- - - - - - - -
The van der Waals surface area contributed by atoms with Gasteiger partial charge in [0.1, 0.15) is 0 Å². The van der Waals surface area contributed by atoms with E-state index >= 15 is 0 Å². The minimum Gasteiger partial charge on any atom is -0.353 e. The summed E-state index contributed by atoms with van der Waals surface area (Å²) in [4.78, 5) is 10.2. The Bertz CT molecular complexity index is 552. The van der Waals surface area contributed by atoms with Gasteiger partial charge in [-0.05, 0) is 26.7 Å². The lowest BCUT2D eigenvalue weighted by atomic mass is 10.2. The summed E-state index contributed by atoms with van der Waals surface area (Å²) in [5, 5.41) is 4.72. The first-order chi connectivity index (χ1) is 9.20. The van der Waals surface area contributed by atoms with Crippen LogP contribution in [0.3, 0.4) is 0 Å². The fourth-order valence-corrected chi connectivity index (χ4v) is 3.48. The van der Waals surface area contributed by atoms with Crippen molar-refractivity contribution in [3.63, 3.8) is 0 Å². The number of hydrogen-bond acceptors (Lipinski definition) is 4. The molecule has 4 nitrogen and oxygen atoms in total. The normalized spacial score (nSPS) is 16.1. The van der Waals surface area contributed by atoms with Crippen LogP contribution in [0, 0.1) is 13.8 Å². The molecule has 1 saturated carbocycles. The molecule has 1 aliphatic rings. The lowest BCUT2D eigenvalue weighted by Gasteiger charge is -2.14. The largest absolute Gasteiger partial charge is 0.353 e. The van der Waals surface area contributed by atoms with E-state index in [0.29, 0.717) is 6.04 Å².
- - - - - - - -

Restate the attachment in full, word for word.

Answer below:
The van der Waals surface area contributed by atoms with Gasteiger partial charge in [0.1, 0.15) is 0 Å². The van der Waals surface area contributed by atoms with E-state index >= 15 is 0 Å². The minimum Gasteiger partial charge on any atom is -0.353 e. The summed E-state index contributed by atoms with van der Waals surface area (Å²) in [4.78, 5) is 10.2. The Bertz CT molecular complexity index is 552. The van der Waals surface area contributed by atoms with Gasteiger partial charge in [-0.05, 0) is 26.7 Å². The lowest BCUT2D eigenvalue weighted by atomic mass is 10.2. The summed E-state index contributed by atoms with van der Waals surface area (Å²) in [5, 5.41) is 4.72. The first-order chi connectivity index (χ1) is 9.20. The van der Waals surface area contributed by atoms with Crippen LogP contribution in [0.3, 0.4) is 0 Å². The fourth-order valence-corrected chi connectivity index (χ4v) is 3.48. The van der Waals surface area contributed by atoms with Crippen molar-refractivity contribution in [3.63, 3.8) is 0 Å². The number of hydrogen-bond acceptors (Lipinski definition) is 4. The molecule has 4 nitrogen and oxygen atoms in total. The normalized spacial score (nSPS) is 16.1. The van der Waals surface area contributed by atoms with Crippen LogP contribution in [0, 0.1) is 13.8 Å². The molecule has 1 saturated carbocycles. The molecule has 1 aliphatic rings. The lowest BCUT2D eigenvalue weighted by Gasteiger charge is -2.14. The largest absolute Gasteiger partial charge is 0.353 e. The van der Waals surface area contributed by atoms with E-state index in [0.29, 0.717) is 6.04 Å².